I stared at the picture with such joy in my heart.

My husband had snapped a quick photograph from behind of me, my six-year-old son, and two young Colombian children overlooking a small pond of turtles. I treasured that picture as the first and only one taken of me and my three children together. I held it close as we passionately pursued adopting those two precious Colombian siblings shortly after they returned to Colombia. They had been in the United States for five weeks, living with a host family, giving them a chance to find a forever family of their own. I couldn’t wait to officially call them my son and my daughter.


A little over a year later, that picture haunted me.

After a long, tedious process to adopt them, everything fell apart. Rather than bringing them home and adding more family pictures to our photo album, I had to cease all communication with them and leave the relationship I’d built with both of them just hanging. I never got to say goodbye or explain why I stopped calling them every week.


Despite all of our preparations, no one prepared me to grieve a failed adoption.

Two and a half years after we met them, Viviana moved to Europe with her new adoptive family, while Juan David remained alone, back and forth between the orphanage and a local family committed to helping him. Another two and a half years passed after that until we finally succeeded to adopt Juan David and bring him home with us. Yet a hole remained in all of our hearts, wondering why God did not allow us to adopt them both together as planned. Why did He let us love his sister so dearly only to lose her, and why did Juan David have to live the rest of life wondering about her, since no one had heard a word from her since her adoption.

I’d asked God for something, anything, even just a simple picture to know how she’d grown and changed over the years, to know she was okay. I still prayed for her nearly every day, now eight years after I’d met her.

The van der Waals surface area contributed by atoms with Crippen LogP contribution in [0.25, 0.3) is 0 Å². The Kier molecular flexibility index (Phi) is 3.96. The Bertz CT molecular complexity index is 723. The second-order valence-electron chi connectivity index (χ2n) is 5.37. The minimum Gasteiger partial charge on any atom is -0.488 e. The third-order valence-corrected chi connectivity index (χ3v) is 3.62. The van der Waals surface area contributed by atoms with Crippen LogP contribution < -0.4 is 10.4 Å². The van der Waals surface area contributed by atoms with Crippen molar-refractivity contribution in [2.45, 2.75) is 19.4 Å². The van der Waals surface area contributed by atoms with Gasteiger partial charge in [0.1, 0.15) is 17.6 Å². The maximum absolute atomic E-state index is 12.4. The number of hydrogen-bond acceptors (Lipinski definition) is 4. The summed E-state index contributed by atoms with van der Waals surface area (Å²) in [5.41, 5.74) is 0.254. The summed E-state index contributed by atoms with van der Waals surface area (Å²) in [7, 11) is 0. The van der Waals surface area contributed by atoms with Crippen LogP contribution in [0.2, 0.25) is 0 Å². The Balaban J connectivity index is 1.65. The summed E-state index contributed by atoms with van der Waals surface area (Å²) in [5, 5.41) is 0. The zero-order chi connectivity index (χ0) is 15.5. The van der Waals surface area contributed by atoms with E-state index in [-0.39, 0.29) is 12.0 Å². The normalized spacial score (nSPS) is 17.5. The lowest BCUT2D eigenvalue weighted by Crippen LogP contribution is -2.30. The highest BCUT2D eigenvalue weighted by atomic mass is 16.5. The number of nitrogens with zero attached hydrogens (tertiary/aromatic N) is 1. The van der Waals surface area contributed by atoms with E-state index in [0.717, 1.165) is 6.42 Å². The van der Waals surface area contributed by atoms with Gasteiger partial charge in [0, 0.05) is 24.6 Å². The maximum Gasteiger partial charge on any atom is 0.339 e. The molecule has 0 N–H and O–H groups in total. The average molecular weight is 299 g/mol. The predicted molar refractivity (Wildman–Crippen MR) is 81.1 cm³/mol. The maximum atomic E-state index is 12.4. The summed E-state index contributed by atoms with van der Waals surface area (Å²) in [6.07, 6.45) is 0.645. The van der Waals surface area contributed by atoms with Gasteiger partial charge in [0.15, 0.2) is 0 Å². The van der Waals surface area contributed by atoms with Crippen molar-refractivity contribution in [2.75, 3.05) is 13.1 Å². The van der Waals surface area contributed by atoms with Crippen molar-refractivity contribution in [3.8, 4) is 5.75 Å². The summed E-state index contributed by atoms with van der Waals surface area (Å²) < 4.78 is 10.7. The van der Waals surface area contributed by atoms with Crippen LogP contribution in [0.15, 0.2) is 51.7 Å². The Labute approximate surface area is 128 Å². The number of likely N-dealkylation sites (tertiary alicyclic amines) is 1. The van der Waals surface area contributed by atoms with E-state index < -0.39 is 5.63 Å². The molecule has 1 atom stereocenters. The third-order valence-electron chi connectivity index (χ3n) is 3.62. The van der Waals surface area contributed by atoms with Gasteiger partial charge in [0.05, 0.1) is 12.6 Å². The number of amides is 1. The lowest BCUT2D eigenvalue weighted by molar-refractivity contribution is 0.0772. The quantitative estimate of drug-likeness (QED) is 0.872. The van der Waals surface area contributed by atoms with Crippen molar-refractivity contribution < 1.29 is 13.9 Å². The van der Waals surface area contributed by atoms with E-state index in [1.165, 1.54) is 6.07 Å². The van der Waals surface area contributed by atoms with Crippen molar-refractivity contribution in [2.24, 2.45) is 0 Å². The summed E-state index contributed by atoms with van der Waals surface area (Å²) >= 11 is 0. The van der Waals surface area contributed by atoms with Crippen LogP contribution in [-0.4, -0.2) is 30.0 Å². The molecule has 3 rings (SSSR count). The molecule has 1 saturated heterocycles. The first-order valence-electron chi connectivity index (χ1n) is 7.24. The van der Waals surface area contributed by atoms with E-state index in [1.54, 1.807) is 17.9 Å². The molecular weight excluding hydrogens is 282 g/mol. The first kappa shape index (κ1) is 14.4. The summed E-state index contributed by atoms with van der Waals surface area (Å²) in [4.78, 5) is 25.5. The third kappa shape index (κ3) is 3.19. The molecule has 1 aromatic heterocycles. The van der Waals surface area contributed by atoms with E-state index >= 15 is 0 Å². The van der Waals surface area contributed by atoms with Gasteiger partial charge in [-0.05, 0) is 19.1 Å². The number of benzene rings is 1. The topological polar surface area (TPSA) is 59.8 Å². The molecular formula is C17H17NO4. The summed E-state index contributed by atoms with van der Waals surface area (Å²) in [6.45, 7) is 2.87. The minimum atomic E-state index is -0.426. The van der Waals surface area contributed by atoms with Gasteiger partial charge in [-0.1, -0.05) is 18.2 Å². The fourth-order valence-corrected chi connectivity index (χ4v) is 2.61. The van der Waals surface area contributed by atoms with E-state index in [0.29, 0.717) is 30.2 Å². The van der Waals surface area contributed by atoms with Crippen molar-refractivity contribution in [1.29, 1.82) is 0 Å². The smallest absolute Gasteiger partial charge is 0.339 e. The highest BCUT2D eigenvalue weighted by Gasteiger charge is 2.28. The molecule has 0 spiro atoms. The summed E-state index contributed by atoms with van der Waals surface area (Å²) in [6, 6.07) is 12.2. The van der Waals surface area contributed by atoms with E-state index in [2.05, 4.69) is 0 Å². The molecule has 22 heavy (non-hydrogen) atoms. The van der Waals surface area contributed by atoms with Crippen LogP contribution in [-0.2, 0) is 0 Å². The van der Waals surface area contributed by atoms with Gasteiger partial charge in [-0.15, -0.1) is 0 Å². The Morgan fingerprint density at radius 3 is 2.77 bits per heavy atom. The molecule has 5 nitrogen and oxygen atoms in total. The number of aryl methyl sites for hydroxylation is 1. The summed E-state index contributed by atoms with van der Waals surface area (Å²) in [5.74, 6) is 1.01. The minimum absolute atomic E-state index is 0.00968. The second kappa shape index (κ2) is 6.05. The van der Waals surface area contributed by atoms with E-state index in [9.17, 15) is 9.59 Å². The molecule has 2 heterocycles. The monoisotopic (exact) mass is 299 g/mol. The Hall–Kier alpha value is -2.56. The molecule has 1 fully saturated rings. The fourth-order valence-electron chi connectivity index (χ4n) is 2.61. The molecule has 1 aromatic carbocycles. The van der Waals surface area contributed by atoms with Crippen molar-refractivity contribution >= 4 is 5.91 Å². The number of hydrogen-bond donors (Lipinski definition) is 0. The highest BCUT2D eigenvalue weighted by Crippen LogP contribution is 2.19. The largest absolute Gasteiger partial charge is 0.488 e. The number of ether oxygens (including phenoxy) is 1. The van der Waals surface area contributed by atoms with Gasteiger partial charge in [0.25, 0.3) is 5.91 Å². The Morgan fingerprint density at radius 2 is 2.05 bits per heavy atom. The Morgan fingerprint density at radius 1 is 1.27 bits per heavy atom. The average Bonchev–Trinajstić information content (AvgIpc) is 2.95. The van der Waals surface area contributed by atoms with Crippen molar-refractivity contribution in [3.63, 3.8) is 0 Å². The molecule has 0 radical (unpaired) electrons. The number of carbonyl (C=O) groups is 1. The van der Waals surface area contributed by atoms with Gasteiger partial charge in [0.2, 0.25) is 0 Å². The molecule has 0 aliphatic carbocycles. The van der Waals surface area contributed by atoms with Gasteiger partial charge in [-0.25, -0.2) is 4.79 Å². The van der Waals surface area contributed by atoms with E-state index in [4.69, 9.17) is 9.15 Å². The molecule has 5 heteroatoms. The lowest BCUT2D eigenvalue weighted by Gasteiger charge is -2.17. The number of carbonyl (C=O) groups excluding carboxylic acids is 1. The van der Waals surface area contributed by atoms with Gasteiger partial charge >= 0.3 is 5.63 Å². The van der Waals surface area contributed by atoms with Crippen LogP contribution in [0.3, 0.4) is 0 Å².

No words can describe the deep gratitude I felt when I looked down at my ipad to see an e-mail from their birth country with two photographs attached to it.

There she was, the little girl I thought I’d never see again. A picture and a letter for her older brother, my son, Juan David. But no return e-mail address to reply to. Only a slightly open door to send yet another e-mail back through her birth country, hoping they’d get it to her promptly.

God had very specifically answered my prayer. I quickly (and tearfully) forwarded the e-mail to Juan David, typing, “It’s a miracle!”

My son responded to the e-mail that very evening with a very short, simple letter, wondering how long it might take to reach his sister or if it would ever even get to her. How many people might read it in the meantime? How many channels would this one e-mail go through? How many levels had been set up to protect his sisters’ family’s privacy? We very nervously proceeded, joyful yet anxious about where this might take us.

A month or two crept by before another letter came through. Yet this one didn’t come from their birth country. It came straight from her. Communication without the middle man. I felt joy creep in my heart, seeing something miraculous take place through this piece of technology sitting on my lap. 

Yet my son still held back, knowing his sister’s new mother and family likely screened everything they might say to one another. Perhaps they just wanted to know about him, but they would not allow them to rebuild the relationship they once had before she moved away, now nearly six years ago.
How had she changed? Where might this lead? Did she still love him or even want a relationship with him? He maintained his distance, keeping that wall up around his heart, demanding that things proceed slowly. Rebuilding a relationship the healthy way could take a long time. It was all I could do to convince him to at least send a picture from his birthday.

He refused to send it, but he let me craft an e-mail from him and attach the picture of him sipping his favorite fruit juice, a fruit they grew up with in their native country.

Though he wanted to take his time, we quickly found that she wanted that contact with him more than we ever expected. That one picture led her to send another picture of herself, and soon they connected via social media. From there, the relationship progressed so quickly that we could barely keep up. Soon we helped her reconnect with yet another brother, also living on another continent, and they all three formed a social media group where they began to communicate daily, sometimes several times a day. They finally had that sibling bond with instant access to one another that they had all longed for since the day she moved away.

“Can we do a video call? I want to see you!” You could almost hear the longing in her voice as she typed the words. Within a few hours, we opened up the computer and talked with her face to face. They showed each other their rooms and the pictures they’d both kept of one another. They shared milestones and special moments that they’d missed in the other one’s life. They smiled and laughed constantly as they reconnected over the next hour.